A few months ago I bought my wife a set of pressure-indicating valve caps from TerraPass. These contain a red LED which flashes when the pressure in the tire is more than 4 pounds below the correct pressure, which is preset the first time you attach them to the valve. I bought them primarily because my wife had suffered two flat tires in a short period. Both times the tire was destroyed and she was convinced she had driven a significant distance with them partially deflated. She says she cannot tell whether they are inflated properly or not, and indeed it is impossible to detect under-inflation visually until it is quite extreme. Modern tires have much firmer sidewalls than the cross-ply tires of old, so the pressure has to get down to about 10 pounds per square inch or less before under-inflation is obvious. This is exacerbated in the case of my wife’s Subaru Legend GT Wagon by its low profile (45 series) tires.

Driving with under-inflated tires is dangerous, and – more important at least in the context of this blog -- even a relatively small loss in pressure increases fuel consumption. Fortunately we have not yet had cause to see the new valve caps in action, though I did test one of them by deliberately deflating the tires. They have the potential to pay for themselves quite quickly in saved gasoline.

Saturday, May 24, 2008

Sign Petition on Gas Tax Holiday

I have blogged before about the gas tax holiday proposed by Clinton and McCain. It sends a bad message but in fact my main objection is that it is stupid; since there is little scope to increase supply, the benefit would go to the oil companies as the price at the pump adjusts to the current price to balance supply and demand. In fact, now would be a good time to increase gas taxes, for the same reason; it would not affect retail prices in the short run, but would send a message that high gas prices are here for the long term.

To sign a petition on this go to

Monday, May 19, 2008

Double Pane Window Update

Just a quick note about the first few weeks with the new windows mentioned last month. The latest electricity bill is 40% less than the average for the same month in the previous 3 years. There is obviously a lot of variability between years due to different weather etc. but I think this is very promising, especially as the bill includes only about 3 weeks with the new windows.

I also think the house is more comfortable; a bigger temperature gradient across the window means smaller temperature gradients inside the house, so the whole house is closer to the temperature at the thermostat.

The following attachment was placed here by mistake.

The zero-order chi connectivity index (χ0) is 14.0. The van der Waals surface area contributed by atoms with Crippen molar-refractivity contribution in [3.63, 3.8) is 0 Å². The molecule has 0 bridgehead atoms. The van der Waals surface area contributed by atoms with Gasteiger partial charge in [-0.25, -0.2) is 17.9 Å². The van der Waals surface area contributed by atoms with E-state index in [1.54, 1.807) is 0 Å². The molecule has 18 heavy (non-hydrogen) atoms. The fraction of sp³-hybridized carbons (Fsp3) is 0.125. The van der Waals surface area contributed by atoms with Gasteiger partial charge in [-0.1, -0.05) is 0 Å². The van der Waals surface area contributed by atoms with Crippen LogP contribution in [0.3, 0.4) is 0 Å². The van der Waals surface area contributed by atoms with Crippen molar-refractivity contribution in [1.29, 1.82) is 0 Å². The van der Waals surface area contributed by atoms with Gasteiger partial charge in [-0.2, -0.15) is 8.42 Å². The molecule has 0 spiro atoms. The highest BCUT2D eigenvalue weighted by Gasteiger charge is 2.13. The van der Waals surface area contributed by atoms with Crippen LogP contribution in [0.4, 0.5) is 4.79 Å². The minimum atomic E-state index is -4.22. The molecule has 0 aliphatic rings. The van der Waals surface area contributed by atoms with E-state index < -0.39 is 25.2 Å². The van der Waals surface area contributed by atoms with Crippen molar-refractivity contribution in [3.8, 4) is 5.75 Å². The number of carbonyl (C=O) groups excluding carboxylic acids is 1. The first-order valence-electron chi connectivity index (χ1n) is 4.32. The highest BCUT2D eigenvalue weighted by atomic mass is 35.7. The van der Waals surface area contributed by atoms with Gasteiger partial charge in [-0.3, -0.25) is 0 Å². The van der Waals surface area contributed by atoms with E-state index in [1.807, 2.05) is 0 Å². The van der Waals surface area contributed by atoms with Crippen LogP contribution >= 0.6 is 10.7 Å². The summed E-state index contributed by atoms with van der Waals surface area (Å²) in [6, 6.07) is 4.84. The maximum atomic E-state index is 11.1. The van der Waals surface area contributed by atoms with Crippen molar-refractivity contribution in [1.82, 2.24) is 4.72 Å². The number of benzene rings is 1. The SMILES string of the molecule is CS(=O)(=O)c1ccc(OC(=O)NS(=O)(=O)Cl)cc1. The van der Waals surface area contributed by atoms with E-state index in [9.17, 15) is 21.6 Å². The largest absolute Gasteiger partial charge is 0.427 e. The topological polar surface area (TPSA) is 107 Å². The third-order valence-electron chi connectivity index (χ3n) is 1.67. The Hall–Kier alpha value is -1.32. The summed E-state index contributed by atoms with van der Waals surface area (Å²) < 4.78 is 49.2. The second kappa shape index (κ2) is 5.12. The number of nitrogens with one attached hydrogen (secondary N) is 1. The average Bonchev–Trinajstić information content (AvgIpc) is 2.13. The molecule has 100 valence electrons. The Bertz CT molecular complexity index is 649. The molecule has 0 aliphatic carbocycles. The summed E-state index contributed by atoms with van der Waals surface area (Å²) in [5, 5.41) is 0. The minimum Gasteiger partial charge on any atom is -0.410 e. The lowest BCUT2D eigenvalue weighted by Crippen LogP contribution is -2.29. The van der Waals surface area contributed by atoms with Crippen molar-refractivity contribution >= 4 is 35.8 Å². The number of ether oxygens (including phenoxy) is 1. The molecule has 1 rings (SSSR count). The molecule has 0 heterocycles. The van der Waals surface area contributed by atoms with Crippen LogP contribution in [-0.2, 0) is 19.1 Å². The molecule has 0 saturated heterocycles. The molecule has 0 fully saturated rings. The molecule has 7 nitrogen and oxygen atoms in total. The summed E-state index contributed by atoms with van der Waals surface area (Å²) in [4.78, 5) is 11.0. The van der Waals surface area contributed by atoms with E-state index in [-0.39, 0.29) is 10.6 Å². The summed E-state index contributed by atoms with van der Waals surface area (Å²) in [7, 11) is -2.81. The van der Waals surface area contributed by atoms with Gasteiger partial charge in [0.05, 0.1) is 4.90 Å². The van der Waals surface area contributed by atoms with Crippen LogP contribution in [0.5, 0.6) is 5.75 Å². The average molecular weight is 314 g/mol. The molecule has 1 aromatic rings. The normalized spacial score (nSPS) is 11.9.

Wednesday, May 14, 2008

Hollow Victory for Polar Bears?

AP reports that the Interior Department has agreed to list the polar bear as an endangered species. It has been widely thought that such a listing would mandate the department to take action against global warming, but Interior Secretary Dirk Kempthorne does not seem to see it that way. He cited dramatic declines in sea ice over the last three decades and projections of continued losses. These declines, he told a news conference, mean the polar bear is a species likely to be in danger of extinction in the near future.

But he also said that it would be ''inappropriate'' to use the protection of the bear to reduce greenhouse gases, or to broadly address climate change. Reflecting views recently expressed by President Bush, Kempthorne said the Endangered Species Act was ''never meant to regulate global climate change,' and that the decision to list the bear includes administrative actions aimed at limiting the impact of the decision on energy development and other climate related activities. I must say this leaves me confused, and I suspect we will need to wait for the next administration to act.

Nissan Promises Electric Car by 2012

Nissan announced yesterday that it planned to offer electric cars to a small number of fleet users in the US in 2010, followed by full scale sales to the public by 2012. Carlos Ghosn, chief executive of both Nissan and Renault, said that market pressure from consumers for green vehicles was a more powerful influence than government regulation.

Nissan has been perceived to be behind other manufacturers like Toyota and Honda, but no company has made such a clear commitment as Nissan made on Tuesday. It should not be a surprise, though. Nissan’s partner, Renault, had announced its part in an electric car project supported by the government of Israel. (See my posting on February 13th 2008.) The range of the vehicles announced then was only 40 to 70 miles, and the plan was to provide stations where quick battery changes could be made, rather than waiting for them to be charged.

The new news in yesterday’s announcement is therefore that electric cars will be marketed in the US. There was no mention of the range, which I think would need to be quite a bit better than 70 miles for the cars to be generally viable.